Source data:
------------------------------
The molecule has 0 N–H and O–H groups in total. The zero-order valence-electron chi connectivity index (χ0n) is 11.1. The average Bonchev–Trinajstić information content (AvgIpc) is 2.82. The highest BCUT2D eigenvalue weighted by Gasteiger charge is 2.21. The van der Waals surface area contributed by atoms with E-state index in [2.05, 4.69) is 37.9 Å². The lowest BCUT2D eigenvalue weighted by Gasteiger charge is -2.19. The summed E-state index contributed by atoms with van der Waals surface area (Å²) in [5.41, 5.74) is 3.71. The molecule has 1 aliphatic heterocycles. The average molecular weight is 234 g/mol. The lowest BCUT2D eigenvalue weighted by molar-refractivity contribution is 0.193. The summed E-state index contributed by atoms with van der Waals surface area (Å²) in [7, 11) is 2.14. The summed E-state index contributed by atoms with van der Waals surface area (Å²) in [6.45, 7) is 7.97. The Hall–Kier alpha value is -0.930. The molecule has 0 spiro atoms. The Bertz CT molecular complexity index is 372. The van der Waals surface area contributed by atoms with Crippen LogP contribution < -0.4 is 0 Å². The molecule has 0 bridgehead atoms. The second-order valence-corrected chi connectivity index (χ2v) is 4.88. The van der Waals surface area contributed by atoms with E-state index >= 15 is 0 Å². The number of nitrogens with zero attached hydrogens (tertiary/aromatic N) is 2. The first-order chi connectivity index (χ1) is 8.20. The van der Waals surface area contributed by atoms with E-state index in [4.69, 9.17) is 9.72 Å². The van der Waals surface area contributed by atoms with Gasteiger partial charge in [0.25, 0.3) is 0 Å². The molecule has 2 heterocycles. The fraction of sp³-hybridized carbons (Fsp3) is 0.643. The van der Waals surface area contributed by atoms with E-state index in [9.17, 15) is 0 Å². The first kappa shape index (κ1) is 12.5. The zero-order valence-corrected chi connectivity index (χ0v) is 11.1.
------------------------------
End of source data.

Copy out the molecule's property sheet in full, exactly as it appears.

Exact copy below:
The molecule has 0 N–H and O–H groups in total. The zero-order valence-electron chi connectivity index (χ0n) is 11.1. The average Bonchev–Trinajstić information content (AvgIpc) is 2.82. The highest BCUT2D eigenvalue weighted by Gasteiger charge is 2.21. The van der Waals surface area contributed by atoms with E-state index in [2.05, 4.69) is 37.9 Å². The lowest BCUT2D eigenvalue weighted by Gasteiger charge is -2.19. The summed E-state index contributed by atoms with van der Waals surface area (Å²) in [5.41, 5.74) is 3.71. The molecule has 1 aliphatic heterocycles. The average molecular weight is 234 g/mol. The lowest BCUT2D eigenvalue weighted by molar-refractivity contribution is 0.193. The summed E-state index contributed by atoms with van der Waals surface area (Å²) in [7, 11) is 2.14. The summed E-state index contributed by atoms with van der Waals surface area (Å²) in [6.45, 7) is 7.97. The Hall–Kier alpha value is -0.930. The molecule has 0 spiro atoms. The Bertz CT molecular complexity index is 372. The van der Waals surface area contributed by atoms with Crippen LogP contribution < -0.4 is 0 Å². The molecule has 0 bridgehead atoms. The second-order valence-corrected chi connectivity index (χ2v) is 4.88. The van der Waals surface area contributed by atoms with E-state index >= 15 is 0 Å². The number of nitrogens with zero attached hydrogens (tertiary/aromatic N) is 2. The first-order chi connectivity index (χ1) is 8.20. The van der Waals surface area contributed by atoms with E-state index in [4.69, 9.17) is 9.72 Å². The van der Waals surface area contributed by atoms with Gasteiger partial charge in [0.25, 0.3) is 0 Å². The molecule has 2 heterocycles. The fraction of sp³-hybridized carbons (Fsp3) is 0.643. The van der Waals surface area contributed by atoms with E-state index in [9.17, 15) is 0 Å². The first kappa shape index (κ1) is 12.5. The zero-order valence-corrected chi connectivity index (χ0v) is 11.1.